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1880: Claims that 'Furious driving in Broad Street caused serious accident'

Updated: Mar 2, 2021

West Sussex County Times - Saturday 04 December 1880


At the Petty Sessions. on Monday, before J. M. Norman (in the chair), Lieut.Col. Holden-Rose, Admiral Pakenham, Mr. G. A. Hankey, and Captain Sergison, Harry Fielder, of the Cock Tavern, Wivelsfield, was summoned at the instance of Edwin Norris, Cuckfield, for furious driving.

Mr. J. H, Dresser (from the office of Mr. Nye, of Brighton) appeared for the defendant. Complainant stated that on the night of the 2nd November, he was riding in Mr. Bennett's trap towards Cuckfield from Hayward's Heath about seven o'clock, William Tester was driving. When they got near Bedlam House, defendant's cart ran into them. His cart was nearly broken to pieces. He was not thrown out, but on looking round saw Mr. Fielder's cart lying on its side and the horse turning round to go towards Cuckfield. Mr. Fielder was lying on his back on the footpath, and he appeared to be very much hurt.

Another man was lying on the hedge, and another had been flung to the horse's head. They got out and helped them to set their cart on its wheels, and then he walked on to Cuckfield, and Tester led the horse and trap to Mr. Bennett's.

Road by Bedlam Cottage circa 1905

It was a dark night. They had lamps and the others had none. Fielder could have seen their lights a hundred yards before he came to them.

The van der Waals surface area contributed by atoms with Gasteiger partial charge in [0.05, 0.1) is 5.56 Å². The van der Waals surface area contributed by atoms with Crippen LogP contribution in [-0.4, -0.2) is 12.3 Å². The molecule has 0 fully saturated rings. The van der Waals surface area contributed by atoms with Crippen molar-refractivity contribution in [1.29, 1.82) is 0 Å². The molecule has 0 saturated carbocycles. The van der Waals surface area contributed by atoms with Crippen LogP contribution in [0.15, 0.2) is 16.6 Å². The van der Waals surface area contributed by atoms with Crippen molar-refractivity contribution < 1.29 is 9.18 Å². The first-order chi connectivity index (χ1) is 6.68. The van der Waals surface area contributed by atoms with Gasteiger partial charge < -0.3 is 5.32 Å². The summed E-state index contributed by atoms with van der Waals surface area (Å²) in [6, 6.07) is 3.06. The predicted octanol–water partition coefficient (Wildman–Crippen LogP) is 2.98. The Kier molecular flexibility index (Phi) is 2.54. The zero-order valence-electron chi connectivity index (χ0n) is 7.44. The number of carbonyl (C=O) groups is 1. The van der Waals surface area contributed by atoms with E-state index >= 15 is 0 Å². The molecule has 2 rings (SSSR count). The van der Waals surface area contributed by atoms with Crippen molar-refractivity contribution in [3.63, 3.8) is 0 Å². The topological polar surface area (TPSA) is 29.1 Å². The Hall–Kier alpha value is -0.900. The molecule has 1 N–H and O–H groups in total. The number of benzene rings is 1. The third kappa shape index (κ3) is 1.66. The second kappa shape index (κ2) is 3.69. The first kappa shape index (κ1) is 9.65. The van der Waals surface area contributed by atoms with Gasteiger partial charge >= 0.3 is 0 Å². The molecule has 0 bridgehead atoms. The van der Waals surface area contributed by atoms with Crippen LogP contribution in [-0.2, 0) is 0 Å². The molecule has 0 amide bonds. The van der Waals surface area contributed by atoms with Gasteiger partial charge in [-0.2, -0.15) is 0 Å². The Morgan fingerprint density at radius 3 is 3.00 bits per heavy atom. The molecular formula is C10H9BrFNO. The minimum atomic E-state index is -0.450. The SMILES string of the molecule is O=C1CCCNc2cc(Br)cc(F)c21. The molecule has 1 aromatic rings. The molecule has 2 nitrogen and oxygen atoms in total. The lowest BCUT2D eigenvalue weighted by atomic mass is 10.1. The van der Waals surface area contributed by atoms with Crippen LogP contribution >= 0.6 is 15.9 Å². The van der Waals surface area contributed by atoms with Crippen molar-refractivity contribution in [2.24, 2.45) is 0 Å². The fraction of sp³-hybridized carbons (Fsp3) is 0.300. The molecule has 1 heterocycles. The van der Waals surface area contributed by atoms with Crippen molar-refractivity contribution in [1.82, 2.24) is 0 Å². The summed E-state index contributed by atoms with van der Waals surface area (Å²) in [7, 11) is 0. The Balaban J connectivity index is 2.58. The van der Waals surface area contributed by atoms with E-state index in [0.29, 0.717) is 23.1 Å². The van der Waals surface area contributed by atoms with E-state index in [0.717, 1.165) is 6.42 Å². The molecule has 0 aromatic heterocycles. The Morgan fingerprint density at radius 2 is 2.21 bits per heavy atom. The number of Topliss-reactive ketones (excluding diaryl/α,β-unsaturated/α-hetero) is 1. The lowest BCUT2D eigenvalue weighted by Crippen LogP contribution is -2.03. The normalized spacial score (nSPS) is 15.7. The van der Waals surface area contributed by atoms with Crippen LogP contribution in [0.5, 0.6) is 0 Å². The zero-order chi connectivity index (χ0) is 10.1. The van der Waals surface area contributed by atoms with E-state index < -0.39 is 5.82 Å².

—Examined by Mr. Dresser : There was another man in the cart when he got in, but after the accident he went away, and he had not seen him since. He was a stranger to whom Tester was giving a ride. They were on the left hand side of the road, and Fielder had, at least, 12 feet clear road, which is there about 20 feet wide. Fielder was on his right side, but took too much road. He could not swear whether they were galloping or trotting. but they were going, at least, 12 miles an hour. He should not have taken out this summons if they had not said that he was drunk. He had taken it out for the good of the public. He did not tell anyone that he would take out this summons until two days after.

Mr. Bennett did not say when they got to his house that he would summons Mr. Fielder for furious driving. William Tester corroborated the above evidence, and being questioned by Mr. Dresser, said he was trotting at about six or seven miles an hour.

When he got the pony and trap home, Mr. Bennett said be should summons Fielder for damages and also for furious driving.

—For the defence, Mr. Dresser called Noah Heygate. who said he was a general dealer at Wivelsfield. He was riding in Mr. Fielder's cart on the night in question. They were going at about seven miles an hour. The horse was his. He had it about a fortnight. It could not gallop, and if it was touched with a whip it stood still. They were driving along their own side of the road, while Bennett's trap was in the middle of the road, occupying the whole of it.

Noah King corroborated the evidence of the last witness as to the character of the horse. This was all the evidence called. Mr. Dresser then pointed out the disparity in the evidence of the two witnesses for the prosecution, and contended that the weight of the testimony was against the prosecutor and insufficient for a conviction.

—The Chairman announced that, after a careful consideration of the case and in view of the conflicting evidence, they had decided to give the defendant the benefit of the doubt, and the case must be dismissed.



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